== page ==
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Increasingly, cost-effectiveness and cost-utility analyses (broadly referred to as cost-effectiveness analyses [CEAs]) are used to inform resource allocation decisions in health care. National bodies, such as the UK National Institute of Health and Clinical Excellence (NICE), prefer CEAs to cost–benefit and cost-minimisation studies.
CEAs assess value for money by relating the costs and consequences (effects) of 2 or more health technologies. Ascertaining value for money is important since healthcare sectors have fixed budgets. This means that a decision made in favour of one technology is associated with an opportunity cost in the form of the health technologies now forgone. In our previous Notebook,1 we gave an overview of what economic evaluation involves and why such research is important.
Like all forms of research evidence, CEAs need to be critically appraised for validity, clinical importance, and applicability before they are given a “weight” in decision-making processes. The aim of this Notebook is to guide readers through the stages of evaluating published CEAs. Broadly speaking, these studies take 2 forms: a single source of data collected in the context of primary research (ie, a randomised controlled trial [RCT]) or synthesis of data from multiple sources in a decision-analytic model. Decision-analytic models represent a simplified version of “real world” decision making.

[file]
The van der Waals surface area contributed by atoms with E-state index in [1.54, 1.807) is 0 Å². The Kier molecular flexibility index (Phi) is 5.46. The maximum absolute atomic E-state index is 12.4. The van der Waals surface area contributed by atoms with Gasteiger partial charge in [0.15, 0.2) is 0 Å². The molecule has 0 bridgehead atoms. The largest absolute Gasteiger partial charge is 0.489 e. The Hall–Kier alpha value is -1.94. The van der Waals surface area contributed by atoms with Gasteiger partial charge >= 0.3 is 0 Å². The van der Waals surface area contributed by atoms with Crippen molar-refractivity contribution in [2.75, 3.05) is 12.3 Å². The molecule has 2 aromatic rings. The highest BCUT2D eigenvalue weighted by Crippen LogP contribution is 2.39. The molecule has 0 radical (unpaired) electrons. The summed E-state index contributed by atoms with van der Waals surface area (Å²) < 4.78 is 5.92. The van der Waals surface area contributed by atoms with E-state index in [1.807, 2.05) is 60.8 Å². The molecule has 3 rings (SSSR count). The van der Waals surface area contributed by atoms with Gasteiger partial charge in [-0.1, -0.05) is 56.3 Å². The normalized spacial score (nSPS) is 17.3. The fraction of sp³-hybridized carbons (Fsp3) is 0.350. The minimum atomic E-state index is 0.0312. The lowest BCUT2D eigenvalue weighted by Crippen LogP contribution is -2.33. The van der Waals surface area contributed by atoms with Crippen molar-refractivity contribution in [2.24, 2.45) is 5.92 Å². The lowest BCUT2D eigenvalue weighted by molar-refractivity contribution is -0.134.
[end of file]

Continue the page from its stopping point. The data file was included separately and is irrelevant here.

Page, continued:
As with other research designs, appraisal of CEAs is facilitated by applying a series of tailored questions to the research study. The seminal guide to critical appraisal of economic evaluations was developed by Drummond et al.2 In this Notebook, we draw on the Drummond checklist as well as the UK requirements for economic evaluation.3 We present a series of questions under 4 main headings: defining and presenting the decision problem, measurement and data, analysis, and discussion (table). Broadly, this guide can be applied to CEAs done as part of …